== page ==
Speaking after La Republique En Marche (LREM) suffered disappointing results in regional elections, with just 11% of the vote, France’s interior minister Gerald Darmanin said it’s a failure for president Emmanuel Macron’s party.
Exit polls from the first round of results in the country’s regional election have shown it was a disappointing night for French President Emmanuel Macon’s LREM party and for right-wing politician Marine Le Pen’s National Rally group.
Asked if the 11% support for the party could be seen as a failure, Interior Minister Darmanin said that it was “of course,” adding the group faces “an important hurdle” ahead of next year’s presidential contest.
LREM had warned last month that, as the party currently in power, it was not expecting to do well in its first regional elections since its formation five years ago. Predicting how the party would do, an LREM minister told reporters in May that “these elections are never good for the party in power. You always get it in the neck.”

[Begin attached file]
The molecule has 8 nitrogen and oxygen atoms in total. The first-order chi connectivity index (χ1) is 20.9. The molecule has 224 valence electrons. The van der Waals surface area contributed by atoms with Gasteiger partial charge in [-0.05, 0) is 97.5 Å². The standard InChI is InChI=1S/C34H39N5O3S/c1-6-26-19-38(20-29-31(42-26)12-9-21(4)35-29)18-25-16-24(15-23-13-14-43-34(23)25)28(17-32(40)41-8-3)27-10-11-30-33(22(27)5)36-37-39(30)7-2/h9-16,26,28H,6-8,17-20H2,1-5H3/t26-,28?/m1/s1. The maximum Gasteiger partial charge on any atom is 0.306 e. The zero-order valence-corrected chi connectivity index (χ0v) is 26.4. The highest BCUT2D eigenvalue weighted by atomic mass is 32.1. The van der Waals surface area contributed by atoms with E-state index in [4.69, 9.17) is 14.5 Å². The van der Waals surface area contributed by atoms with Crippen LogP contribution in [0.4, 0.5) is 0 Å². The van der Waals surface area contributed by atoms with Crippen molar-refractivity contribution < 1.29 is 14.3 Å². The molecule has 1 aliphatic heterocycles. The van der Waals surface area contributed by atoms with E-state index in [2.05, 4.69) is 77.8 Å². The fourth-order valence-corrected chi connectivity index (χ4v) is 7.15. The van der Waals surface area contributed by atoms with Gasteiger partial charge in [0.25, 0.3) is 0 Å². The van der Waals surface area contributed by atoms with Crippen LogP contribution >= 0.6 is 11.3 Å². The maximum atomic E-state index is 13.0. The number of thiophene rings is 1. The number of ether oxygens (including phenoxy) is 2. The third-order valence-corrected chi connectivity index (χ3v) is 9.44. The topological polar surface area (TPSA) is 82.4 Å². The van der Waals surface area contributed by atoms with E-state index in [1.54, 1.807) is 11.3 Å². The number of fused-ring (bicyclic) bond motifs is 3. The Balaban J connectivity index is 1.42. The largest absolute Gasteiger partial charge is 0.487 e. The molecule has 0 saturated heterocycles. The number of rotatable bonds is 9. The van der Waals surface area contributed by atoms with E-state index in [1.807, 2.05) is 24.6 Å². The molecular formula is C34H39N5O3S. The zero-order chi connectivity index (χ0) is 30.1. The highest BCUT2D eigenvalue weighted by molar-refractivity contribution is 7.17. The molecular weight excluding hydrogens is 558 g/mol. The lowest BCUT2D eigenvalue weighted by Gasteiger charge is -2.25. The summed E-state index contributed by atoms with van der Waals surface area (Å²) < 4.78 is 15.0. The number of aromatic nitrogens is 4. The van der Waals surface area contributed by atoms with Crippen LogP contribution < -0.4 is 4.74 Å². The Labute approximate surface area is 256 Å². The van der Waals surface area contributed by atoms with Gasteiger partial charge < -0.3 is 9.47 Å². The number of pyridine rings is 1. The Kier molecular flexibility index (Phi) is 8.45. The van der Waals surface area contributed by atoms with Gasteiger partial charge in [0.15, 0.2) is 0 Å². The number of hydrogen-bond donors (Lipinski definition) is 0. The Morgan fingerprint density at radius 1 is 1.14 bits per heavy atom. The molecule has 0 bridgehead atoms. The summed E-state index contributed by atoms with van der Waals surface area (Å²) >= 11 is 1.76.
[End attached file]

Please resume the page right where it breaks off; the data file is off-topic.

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Darmanin, who joined LREM in 2017, focused his disappointment on the record low turnout in the country’s election, stating that “no-one can be happy when there is a 70% abstention rate, rising to over 80% among young people.”
The interior minister called the poor turnout “a defeat for all of us,” highlighting how the record levels of abstention show that “the French people are telling politicians they do not trust them.”
Le Pen’s National Rally party, which had been predicted to secure the largest share of the vote and to win one region in the first round of polling, dropped to second place in the exit poll. Gaining just 19% of the vote, the group fell short of expectations, in an election that Le Pen called a “civic disaster.”
The exit polls suggest a resurgence for the center-right Les Republicains, which won 27.2% of the national vote, followed by the National Rally’s 19.3% and then the Green Party, Socialist Party and LREM, which all secured around 11%.
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